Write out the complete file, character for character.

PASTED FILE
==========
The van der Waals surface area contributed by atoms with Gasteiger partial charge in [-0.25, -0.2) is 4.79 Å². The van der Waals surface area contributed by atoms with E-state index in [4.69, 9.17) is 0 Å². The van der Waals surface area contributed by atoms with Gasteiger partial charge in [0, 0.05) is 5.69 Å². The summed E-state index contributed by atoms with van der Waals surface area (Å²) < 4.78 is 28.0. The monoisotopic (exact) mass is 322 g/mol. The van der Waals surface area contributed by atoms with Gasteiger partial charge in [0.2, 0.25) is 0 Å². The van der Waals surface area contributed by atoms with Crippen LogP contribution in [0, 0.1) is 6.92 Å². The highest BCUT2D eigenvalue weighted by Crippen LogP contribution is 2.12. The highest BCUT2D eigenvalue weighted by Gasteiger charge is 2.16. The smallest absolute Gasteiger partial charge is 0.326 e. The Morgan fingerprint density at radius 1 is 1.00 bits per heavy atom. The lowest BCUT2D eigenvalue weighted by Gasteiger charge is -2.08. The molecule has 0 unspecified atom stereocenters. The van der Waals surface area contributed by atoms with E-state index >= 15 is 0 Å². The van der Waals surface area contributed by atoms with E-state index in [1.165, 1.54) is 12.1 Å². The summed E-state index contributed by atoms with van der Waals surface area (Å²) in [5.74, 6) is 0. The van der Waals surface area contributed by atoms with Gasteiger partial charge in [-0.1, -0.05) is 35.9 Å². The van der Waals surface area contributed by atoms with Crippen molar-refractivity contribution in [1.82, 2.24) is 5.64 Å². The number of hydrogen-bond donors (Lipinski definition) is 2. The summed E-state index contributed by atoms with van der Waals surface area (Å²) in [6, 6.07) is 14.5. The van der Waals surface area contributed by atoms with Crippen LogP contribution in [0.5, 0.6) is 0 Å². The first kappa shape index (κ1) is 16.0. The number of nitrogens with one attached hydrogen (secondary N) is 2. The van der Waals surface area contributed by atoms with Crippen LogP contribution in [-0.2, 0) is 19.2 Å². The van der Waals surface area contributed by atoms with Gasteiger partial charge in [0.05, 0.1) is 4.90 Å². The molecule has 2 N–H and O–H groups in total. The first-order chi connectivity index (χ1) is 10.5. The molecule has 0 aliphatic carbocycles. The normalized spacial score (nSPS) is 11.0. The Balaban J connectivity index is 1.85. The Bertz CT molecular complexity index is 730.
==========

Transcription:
The van der Waals surface area contributed by atoms with Gasteiger partial charge in [-0.25, -0.2) is 4.79 Å². The van der Waals surface area contributed by atoms with E-state index in [4.69, 9.17) is 0 Å². The van der Waals surface area contributed by atoms with Gasteiger partial charge in [0, 0.05) is 5.69 Å². The summed E-state index contributed by atoms with van der Waals surface area (Å²) < 4.78 is 28.0. The monoisotopic (exact) mass is 322 g/mol. The van der Waals surface area contributed by atoms with Gasteiger partial charge in [0.2, 0.25) is 0 Å². The van der Waals surface area contributed by atoms with Crippen LogP contribution in [0, 0.1) is 6.92 Å². The highest BCUT2D eigenvalue weighted by Crippen LogP contribution is 2.12. The highest BCUT2D eigenvalue weighted by Gasteiger charge is 2.16. The smallest absolute Gasteiger partial charge is 0.326 e. The Morgan fingerprint density at radius 1 is 1.00 bits per heavy atom. The lowest BCUT2D eigenvalue weighted by Gasteiger charge is -2.08. The molecule has 0 unspecified atom stereocenters. The van der Waals surface area contributed by atoms with E-state index >= 15 is 0 Å². The van der Waals surface area contributed by atoms with E-state index in [1.165, 1.54) is 12.1 Å². The summed E-state index contributed by atoms with van der Waals surface area (Å²) in [5.74, 6) is 0. The van der Waals surface area contributed by atoms with Gasteiger partial charge in [-0.1, -0.05) is 35.9 Å². The van der Waals surface area contributed by atoms with Crippen molar-refractivity contribution in [1.82, 2.24) is 5.64 Å². The number of hydrogen-bond donors (Lipinski definition) is 2. The summed E-state index contributed by atoms with van der Waals surface area (Å²) in [6, 6.07) is 14.5. The van der Waals surface area contributed by atoms with Crippen LogP contribution in [0.5, 0.6) is 0 Å². The first kappa shape index (κ1) is 16.0. The number of nitrogens with one attached hydrogen (secondary N) is 2. The van der Waals surface area contributed by atoms with Crippen LogP contribution in [-0.2, 0) is 19.2 Å². The van der Waals surface area contributed by atoms with Gasteiger partial charge in [0.05, 0.1) is 4.90 Å². The molecule has 2 N–H and O–H groups in total. The first-order chi connectivity index (χ1) is 10.5. The molecule has 0 aliphatic carbocycles. The normalized spacial score (nSPS) is 11.0. The Balaban J connectivity index is 1.85. The Bertz CT molecular complexity index is 730.